Oh, don't' forget to drink water and use chapstick

u/DaisyKitty · 3 pointsr/RBNLifeSkills

oh, i'd love to have towel warmer! height of luxury. very popular in the UK. makes your towels toasty warm for when you're ready to use them. in your case, it will remove the damp from the twoels after you use them.

i use one that has a timer/automatic shut off. yeah, in the winter i'll use it in the bathroom to make it warm in there. but I will also stick it in the shower stall to make it bone dry. i also an anti-mold spray in the shower.

i have this space heater, which i see has gone up 50% in price since I bought it. if it gets knocked over, it shuts off, if it overheats it shuts off. nice. i move it around the house when i need a little boost; it's a little powerhouse.

u/Naenia_Lachesis · 7 pointsr/RBNLifeSkills

Ear plugs - the little foamy disposable ones - from Amazon

Also a good eye mask, I found one at Bed, Bath, and Beyond years ago. Something like this should do the trick.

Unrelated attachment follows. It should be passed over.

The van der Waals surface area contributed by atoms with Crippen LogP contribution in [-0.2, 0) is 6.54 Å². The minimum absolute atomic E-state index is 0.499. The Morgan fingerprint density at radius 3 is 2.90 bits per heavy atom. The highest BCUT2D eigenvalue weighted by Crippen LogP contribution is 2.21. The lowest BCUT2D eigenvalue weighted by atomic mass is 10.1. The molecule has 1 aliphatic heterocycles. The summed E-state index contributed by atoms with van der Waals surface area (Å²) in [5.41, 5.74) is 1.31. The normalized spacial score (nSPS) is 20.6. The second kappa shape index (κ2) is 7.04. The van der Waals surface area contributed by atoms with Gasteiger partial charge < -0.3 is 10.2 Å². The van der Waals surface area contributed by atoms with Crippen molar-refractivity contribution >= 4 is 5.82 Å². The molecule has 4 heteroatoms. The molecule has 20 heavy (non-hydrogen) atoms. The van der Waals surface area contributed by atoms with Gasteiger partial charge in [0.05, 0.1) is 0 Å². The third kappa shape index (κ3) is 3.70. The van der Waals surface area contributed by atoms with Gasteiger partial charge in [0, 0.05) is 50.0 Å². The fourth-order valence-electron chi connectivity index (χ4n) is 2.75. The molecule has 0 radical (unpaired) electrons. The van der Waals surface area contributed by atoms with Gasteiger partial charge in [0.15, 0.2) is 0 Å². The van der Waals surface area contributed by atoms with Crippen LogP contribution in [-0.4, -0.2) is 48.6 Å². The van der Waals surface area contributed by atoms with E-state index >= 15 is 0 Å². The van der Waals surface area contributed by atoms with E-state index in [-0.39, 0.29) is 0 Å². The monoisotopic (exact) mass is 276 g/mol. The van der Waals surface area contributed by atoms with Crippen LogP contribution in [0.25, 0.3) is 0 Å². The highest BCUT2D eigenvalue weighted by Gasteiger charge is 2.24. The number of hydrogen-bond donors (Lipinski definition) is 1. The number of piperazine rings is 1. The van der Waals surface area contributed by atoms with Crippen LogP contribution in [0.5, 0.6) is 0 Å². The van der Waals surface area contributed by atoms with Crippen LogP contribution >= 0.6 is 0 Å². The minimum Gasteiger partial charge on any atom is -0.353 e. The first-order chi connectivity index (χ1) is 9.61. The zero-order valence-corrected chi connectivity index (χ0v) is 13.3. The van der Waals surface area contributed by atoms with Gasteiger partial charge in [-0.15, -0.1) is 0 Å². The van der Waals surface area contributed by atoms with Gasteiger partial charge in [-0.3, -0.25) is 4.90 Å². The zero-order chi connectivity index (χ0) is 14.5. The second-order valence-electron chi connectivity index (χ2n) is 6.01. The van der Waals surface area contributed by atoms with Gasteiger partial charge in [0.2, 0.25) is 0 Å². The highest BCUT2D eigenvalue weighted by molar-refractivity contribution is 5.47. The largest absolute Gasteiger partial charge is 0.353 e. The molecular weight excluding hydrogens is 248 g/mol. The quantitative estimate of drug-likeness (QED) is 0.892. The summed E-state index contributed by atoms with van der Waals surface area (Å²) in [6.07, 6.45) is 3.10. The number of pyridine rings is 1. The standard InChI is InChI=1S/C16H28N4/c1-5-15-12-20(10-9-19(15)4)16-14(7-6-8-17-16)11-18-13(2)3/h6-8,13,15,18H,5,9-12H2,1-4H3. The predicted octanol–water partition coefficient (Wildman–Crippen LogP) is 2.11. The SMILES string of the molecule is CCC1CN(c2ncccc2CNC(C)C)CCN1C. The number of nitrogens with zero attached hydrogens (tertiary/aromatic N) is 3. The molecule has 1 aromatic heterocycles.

Good luck!

u/tjgrant · 7 pointsr/RBNLifeSkills

My landlord's exterminator uses this stuff, it's amazing; you apply it every 3-6 months, dab it in corners of cabinets and rooms but it works within a week or so and you won't see roaches for a long time:

Good luck!

u/NeverRainingRoses · 2 pointsr/RBNLifeSkills

This one is pretty helpful. also has some really good templates.

u/ZeTeslaCat · 1 pointr/RBNLifeSkills

First thought that comes to mind: Weather stripping. Cheap, not bulky, and usually works relatively well. It won't completely fix it, but it will sure make it a lot warmer.

u/[deleted] · 3 pointsr/RBNLifeSkills

I just wanted to add a recommendation - it seems silly, but this book is actually very helpful and easy to reference (as in oh shit I just spilled something and I have 2 minutes to figure out what to do before the stain sets!)
My Boyfriend Barfed in My Handbag . . . and Other Things You Can't Ask Martha
I find it nice to have a small paperback on hand to refer to, because I often don't want to touch my computer to Google what to do when I have a huge fucked up mess (literally) on my hands.